, Volume 104, Issue 3, pp 931–949 | Cite as

Methods for estimating the size of Google Scholar

  • Enrique Orduna-MaleaEmail author
  • Juan M. Ayllón
  • Alberto Martín-Martín
  • Emilio Delgado López-Cózar


The emergence of academic search engines (mainly Google Scholar and Microsoft Academic Search) that aspire to index the entirety of current academic knowledge has revived and increased interest in the size of the academic web. The main objective of this paper is to propose various methods to estimate the current size (number of indexed documents) of Google Scholar (May 2014) and to determine its validity, precision and reliability. To do this, we present, apply and discuss three empirical methods: an external estimate based on empirical studies of Google Scholar coverage, and two internal estimate methods based on direct, empty and absurd queries, respectively. The results, despite providing disparate values, place the estimated size of Google Scholar at around 160–165 million documents. However, all the methods show considerable limitations and uncertainties due to inconsistencies in the Google Scholar search functionalities.


Academic search engines Google Scholar Estimation methods Size Coverage Webometrics 

Supplementary material

11192_2015_1614_MOESM1_ESM.pdf (451 kb)
Supplementary material 1 (PDF 452 kb)


  1. Adamic, I. A., & Huberman, B. A. (2001). The web’s hidden order. Communications of the ACM, 44(9), 55–59.CrossRefGoogle Scholar
  2. Adar, E., Teevan, J., & Dumais, S. T. (2009). Resonance on the web: Web dynamics and revisitation patterns. In Proceedings of the SIGCHI conference on human factors in computing systems (pp.1381–1390).Google Scholar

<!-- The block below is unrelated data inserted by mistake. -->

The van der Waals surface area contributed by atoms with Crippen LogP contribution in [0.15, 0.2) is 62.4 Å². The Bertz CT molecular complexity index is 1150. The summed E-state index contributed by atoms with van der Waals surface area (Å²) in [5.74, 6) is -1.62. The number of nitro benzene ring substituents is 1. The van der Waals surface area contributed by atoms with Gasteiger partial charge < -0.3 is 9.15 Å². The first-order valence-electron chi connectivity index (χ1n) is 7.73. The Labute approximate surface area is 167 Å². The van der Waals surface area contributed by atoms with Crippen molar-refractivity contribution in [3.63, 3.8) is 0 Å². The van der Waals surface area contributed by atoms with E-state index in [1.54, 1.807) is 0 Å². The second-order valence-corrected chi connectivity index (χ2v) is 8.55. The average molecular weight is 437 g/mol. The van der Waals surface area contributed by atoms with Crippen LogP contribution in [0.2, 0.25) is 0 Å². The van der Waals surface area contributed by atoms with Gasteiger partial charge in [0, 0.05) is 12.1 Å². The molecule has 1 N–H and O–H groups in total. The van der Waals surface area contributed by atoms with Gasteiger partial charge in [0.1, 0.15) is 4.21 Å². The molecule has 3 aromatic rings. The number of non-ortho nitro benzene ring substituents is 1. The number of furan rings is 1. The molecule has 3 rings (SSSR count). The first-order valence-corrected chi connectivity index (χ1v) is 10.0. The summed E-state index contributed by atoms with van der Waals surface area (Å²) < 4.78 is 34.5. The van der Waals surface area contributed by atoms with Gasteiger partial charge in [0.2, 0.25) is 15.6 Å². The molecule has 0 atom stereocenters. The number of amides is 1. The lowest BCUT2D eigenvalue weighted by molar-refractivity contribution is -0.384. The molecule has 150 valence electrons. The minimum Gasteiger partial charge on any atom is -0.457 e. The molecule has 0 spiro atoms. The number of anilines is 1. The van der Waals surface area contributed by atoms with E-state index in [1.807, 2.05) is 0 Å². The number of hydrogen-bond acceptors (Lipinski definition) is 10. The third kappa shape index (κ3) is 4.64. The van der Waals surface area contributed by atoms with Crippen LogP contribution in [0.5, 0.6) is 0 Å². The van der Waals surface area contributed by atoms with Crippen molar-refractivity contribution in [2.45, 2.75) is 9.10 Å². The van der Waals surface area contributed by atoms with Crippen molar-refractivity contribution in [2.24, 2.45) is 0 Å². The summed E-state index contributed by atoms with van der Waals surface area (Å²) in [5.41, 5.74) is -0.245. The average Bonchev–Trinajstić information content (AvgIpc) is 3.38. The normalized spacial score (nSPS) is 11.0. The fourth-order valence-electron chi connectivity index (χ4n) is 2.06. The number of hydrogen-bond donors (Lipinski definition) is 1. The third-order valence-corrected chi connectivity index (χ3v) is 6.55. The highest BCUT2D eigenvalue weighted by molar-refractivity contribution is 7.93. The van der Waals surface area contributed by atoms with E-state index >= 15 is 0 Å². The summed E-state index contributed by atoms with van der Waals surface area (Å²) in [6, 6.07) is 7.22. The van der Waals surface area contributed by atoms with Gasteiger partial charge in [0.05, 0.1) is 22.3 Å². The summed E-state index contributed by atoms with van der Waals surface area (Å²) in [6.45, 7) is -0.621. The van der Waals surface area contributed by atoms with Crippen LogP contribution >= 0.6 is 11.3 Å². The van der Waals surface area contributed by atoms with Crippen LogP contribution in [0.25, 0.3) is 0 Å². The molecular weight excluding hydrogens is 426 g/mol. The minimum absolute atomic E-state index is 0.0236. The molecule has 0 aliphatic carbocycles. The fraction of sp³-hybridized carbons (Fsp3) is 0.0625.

3. Aguillo, I. F. (2012). Is Google Scholar useful for bibliometrics? A webometric analysis. Scientometrics, 91(2), 343–351.CrossRefGoogle Scholar
  4. Albert, R., Jeong, H., & Barabasi, A. L. (1999). Internet—Diameter of the world-wide web. Nature, 401(6749), 130–131.CrossRefGoogle Scholar
  5. Barabasi, A.-L., & Albert, R. (1999). Emergence of scaling in random networks. Science, 282(5439), 509–512.MathSciNetGoogle Scholar
  6. Berman, Elizabeth P. (2012). Creating the market university: How academic science became an economic engine. New Jersey: Princeton University Press.CrossRefGoogle Scholar
  7. Brewington, B. E., & Cybenko, G. (2000). How dynamic is the Web? Computer Networks, 33(1–6), 257–276.CrossRefGoogle Scholar
  8. Cothran, T. (2011). Google Scholar acceptance and use among graduate students: A quantitative study. Library and Information Science Research, 33(4), 293–301.CrossRefGoogle Scholar
  9. Delgado López-Cózar, E., & Cabezas-Clavijo, Á. (2013). Ranking journals: Could Google scholar metrics be an alternative to journal citation reports and Scimago journal rank? Learned Publishing, 26(2), 101–113.CrossRefGoogle Scholar
  10. De Winter, J. C. F., Zadpoor, A., & Dodou, D. (2014). The expansion of Google Scholar versus Web of Science: A longitudinal study. Scientometrics, 98(2), 1547–1565.CrossRefGoogle Scholar
  11. Dobra, A., & Fienberg, S. E. (2004). How large is the world wide web?. In M. Levene & A. Poulovassilis (Eds.), Web dynamics (pp. 23–43). Springer: Berlin.Google Scholar
  12. Harzing, A.-W. (2014). A longitudinal study of Google Scholar coverage between 2012 and 2013. Scientometrics, 98(1), 565–575.CrossRefGoogle Scholar
  13. Jacsó, P. (2006). Dubious hit counts and cuckoo’s eggs. Online Information Review, 30(2), 188–193.CrossRefGoogle Scholar
  14. Jacsó, P. (2008). Google scholar revisited. Online Information Review, 32(1), 102–114.CrossRefGoogle Scholar
  15. Jacsó, P. (2011). The pros and cons of Microsoft Academic Search from a bibliometric perspective. Online Information Review, 35(6), 983–997.CrossRefGoogle Scholar
  16. Joint Information Systems Committee (2012). Researchers of tomorrow: The research behaviour of generation Y doctoral students. Accessed 10 October 2014.
  17. Khabsa, M., & Giles, C. L. (2014). The number of scholarly documents on the public web. PLoS ONE, 9(5), e93949.CrossRefGoogle Scholar
  18. Koehler, W. (1999). An analysis of web page and web site constancy and permanence. Journal of the American Society for Information Science, 50(2), 162–180.MathSciNetCrossRefGoogle Scholar